Can I use Greek or Hebrew Fonts in my Blackboard Course?

greek-alphabet-lowercaseYou sure can. The Virtual Campus at Wayland has worked with one of our other Religion professors to get the Introductory Greek course online last spring. There are two things that need to happen so that you have access to the Greek font in your course and so that students can see it.


(Note: If you’re a System Administrator interested in learning how to get this set up, check out for the steps that we followed.  HT: @wdewysockie)

1. You need to change the default language of your course to the Biblical Languages which we installed just for this purpose.. To do this, go into your Blackboard course and go under your control panel, Customization, Properties. On the Properties page you will see near the bottom of the page an option to select a language pack. Select “English (Biblical Languages)” Also select to “Enforce Language Pack”.

Then click Submit.

2. Next you (and your students) will need to have the fonts installed for Greek. Specifically, go and follow their instructors for installing the fonts.

After this, you may need to restart your browser but you will now have the option in any text box within your course to select the Greek font.

You might want to post an announcement to your students directing them to the BibleWorks link above so they can have the necessary fonts installed.

Let us know if you have any questions or issues.  (


12 thoughts on “Can I use Greek or Hebrew Fonts in my Blackboard Course?

  1. Thanks for doing the research on this. As the School of Religion gets started on the MDiv program, it will be necessary to teach Hebrew online.Knowing the other two Old Testament specialists in our School, I suspect that I will be called on to teach these classes. Now I can get started practicing with the fonts.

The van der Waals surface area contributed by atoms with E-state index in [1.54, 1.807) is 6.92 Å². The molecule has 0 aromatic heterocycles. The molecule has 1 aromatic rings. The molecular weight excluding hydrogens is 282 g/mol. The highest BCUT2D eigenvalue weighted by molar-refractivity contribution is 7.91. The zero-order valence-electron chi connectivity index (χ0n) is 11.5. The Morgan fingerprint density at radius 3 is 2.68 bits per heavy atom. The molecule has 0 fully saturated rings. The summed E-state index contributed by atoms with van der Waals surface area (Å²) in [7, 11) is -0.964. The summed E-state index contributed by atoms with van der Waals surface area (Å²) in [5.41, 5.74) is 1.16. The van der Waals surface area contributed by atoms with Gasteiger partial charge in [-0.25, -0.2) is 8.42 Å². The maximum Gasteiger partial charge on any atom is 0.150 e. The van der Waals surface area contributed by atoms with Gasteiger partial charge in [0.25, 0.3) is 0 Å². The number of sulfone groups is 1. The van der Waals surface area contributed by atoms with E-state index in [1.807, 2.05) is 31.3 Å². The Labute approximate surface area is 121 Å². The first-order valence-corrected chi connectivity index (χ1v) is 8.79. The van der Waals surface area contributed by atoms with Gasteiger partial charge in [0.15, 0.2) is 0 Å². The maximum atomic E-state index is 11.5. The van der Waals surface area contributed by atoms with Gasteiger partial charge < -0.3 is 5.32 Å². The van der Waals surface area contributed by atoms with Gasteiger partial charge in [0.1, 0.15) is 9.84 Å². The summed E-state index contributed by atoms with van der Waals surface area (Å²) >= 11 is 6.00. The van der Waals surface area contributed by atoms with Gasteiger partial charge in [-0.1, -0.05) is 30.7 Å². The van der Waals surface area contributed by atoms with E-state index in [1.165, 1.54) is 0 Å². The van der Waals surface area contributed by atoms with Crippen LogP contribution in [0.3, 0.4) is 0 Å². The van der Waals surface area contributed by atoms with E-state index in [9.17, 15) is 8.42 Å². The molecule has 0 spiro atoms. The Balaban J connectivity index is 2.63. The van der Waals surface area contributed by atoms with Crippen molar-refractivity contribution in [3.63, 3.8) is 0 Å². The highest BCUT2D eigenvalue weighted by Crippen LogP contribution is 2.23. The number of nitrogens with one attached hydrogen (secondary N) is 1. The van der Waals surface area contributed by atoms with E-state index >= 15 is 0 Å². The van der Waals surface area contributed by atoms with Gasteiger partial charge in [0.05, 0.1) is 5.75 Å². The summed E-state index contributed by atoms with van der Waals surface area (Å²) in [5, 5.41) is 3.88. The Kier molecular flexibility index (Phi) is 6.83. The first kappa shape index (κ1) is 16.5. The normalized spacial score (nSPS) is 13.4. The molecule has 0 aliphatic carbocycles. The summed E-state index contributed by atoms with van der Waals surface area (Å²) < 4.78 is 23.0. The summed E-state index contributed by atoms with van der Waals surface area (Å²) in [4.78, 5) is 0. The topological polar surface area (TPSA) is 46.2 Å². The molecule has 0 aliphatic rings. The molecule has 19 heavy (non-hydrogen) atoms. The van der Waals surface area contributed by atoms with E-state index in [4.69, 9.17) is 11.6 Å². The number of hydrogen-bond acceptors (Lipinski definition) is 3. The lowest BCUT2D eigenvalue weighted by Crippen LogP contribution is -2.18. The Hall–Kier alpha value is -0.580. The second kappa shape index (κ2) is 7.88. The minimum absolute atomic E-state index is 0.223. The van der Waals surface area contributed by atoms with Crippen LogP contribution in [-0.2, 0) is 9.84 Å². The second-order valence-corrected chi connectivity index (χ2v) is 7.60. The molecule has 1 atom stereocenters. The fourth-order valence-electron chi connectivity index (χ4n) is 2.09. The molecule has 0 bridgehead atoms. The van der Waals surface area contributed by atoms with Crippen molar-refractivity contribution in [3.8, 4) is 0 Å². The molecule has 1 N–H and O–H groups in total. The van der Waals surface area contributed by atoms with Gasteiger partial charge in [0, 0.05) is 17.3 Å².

2. Let me know if you run into any troubles. I’d be happy to work with you to make sure it works as intended.

    • The whole “right-to-left” thing is tricky. When you choose “BibleWorks Hebrew” as the font, the text will run left to right (backwards for Hebrew). If you also select “Direction right to left,” the cursor stays to the left, but the letters (whether English or Hebrew) still run left to right. The only way I found to get true Hebrew alignment is to type one letter (and its vowel point), move the cursor to the left, and type the next letter. This is a bit cumbersome, but workable.

      • I’ll follow up with the Blackboard guy at SWBTS, William De Wysockie. He’s the one who’s tips I followed to get it set up here. I’ll let you know what I find out.

    • Yes, I tried the direction changer, but as I wrote above: “If you also select ‘Direction right to left,’ the cursor stays to the left, but the letters (whether English or Hebrew) still run left to right.” At least in our Blackboard iteration, selecting the “Direction right to left” icon only moves the cursor to the left of the text, but the text enters from left to right. Blackboard inserts this code upon selecting the “Direction right to left” icon: . I tried using that code in a simple HTML page and got the same result. It looks like Blackboard is using the wrong HTML coding for this command.

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